Last Update: Tuesday, March 4, 2008. 1:07pm AEDT
Klara Marosszeky is a licensed industrial hemp researcher who has been working with University of New South Wales since 2003.
According to Marosszeky, "We've developed the material for blocks, sprayed walls, panels and in-fill... so we have a range of products that could go ahead if we were allowed to grow hemp in NSW."
Commercial production of industrial hemp is permitted under legislation in Victoria, Tasmania, Queensland, ACT and Western Australia.
In September 1995, the New South Wales Government announced that field trials of low-THC hemp would be authorised in NSW. The first trial was sown in October 1995 and there have been trials in each spring and summer since that time. (THC is the psychoactive component in hemp/cannabis).
But hemp can not be legally grown in NSW.
Marosszeky says, "It's commercial in Queensland, Victoria, Tasmania, South Australia and Western Australia but not in NSW. A lot of the knowledge and research is in NSW and we can't grow fibre."
"So we have an incredibly sustainable product that creates a carbon sink when you build a house out of it. So it takes out carbon when you're growing, then locks it in to the wall and we are going to be trucking it from Western Australia which really isn't a logical thing to be doing," she says.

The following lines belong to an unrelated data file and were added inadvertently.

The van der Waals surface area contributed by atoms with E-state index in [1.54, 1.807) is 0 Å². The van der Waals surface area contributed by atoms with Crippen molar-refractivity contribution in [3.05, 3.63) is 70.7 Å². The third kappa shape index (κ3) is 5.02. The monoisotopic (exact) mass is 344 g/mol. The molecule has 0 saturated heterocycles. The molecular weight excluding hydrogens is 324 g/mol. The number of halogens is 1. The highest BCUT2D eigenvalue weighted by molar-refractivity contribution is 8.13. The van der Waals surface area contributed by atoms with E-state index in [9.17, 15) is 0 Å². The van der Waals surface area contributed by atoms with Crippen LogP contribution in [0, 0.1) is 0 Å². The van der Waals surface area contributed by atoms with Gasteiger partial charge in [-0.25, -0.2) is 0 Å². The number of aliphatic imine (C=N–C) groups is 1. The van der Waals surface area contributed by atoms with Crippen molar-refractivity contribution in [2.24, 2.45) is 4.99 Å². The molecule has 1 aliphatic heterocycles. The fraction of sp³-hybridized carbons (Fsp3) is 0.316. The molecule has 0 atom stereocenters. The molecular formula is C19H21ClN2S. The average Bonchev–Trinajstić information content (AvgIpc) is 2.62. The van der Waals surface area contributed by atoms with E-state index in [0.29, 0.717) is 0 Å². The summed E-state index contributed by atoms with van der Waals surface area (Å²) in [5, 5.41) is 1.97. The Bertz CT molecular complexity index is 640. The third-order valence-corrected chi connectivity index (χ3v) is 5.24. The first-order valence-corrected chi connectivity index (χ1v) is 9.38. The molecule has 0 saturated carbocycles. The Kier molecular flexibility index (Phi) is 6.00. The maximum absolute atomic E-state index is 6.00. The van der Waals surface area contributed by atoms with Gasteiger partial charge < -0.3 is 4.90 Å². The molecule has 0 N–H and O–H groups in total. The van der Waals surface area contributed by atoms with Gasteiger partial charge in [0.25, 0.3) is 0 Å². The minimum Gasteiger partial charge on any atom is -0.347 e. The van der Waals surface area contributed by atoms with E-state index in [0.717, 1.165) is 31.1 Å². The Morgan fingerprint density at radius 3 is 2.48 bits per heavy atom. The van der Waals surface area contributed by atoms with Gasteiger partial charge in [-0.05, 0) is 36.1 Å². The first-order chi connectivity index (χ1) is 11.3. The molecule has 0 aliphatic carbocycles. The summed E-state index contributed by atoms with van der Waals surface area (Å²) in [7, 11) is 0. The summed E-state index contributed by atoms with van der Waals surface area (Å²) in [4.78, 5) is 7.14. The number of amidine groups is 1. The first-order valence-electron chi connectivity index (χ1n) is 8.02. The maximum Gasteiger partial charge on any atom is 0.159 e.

The process of turning hemp fibre into suitable building material is where Klara Marosszeky gets passionate about her work.
"The herd of a hemp stem reacts with lime based materials and starts to petrify, so it turns from a fibre into a mineral. It can be very commercially competitive... a lot of the work at the University of NSW was getting to a commercially competitive model because I realised there was no point in having a sustainable product that cost an awful lot to build with," Marosszeky said.
The chemical reaction enables the material to set like cement naturally but with more flexibility and less weight. The material breathes and provides an ideal mould free environment with a modern look.
President of the Nimbin Hemp Embassy Michael Balderstone was delighted to see Klara building a section of a hemp wall inside the Embassy.
"It will be enlightening for most of the estimated 100,000 visitors per year who walk through our doors. Klara will also be at this year's MardiGrass on May 3 and 4 where we plan to have a hands on HEMP EXPO where people can mould their own creations from industrial hemp as well as see hemp paper being made and handle hemp blocks. It looks like being an exciting gathering of people working with hemp in its various commercial forms."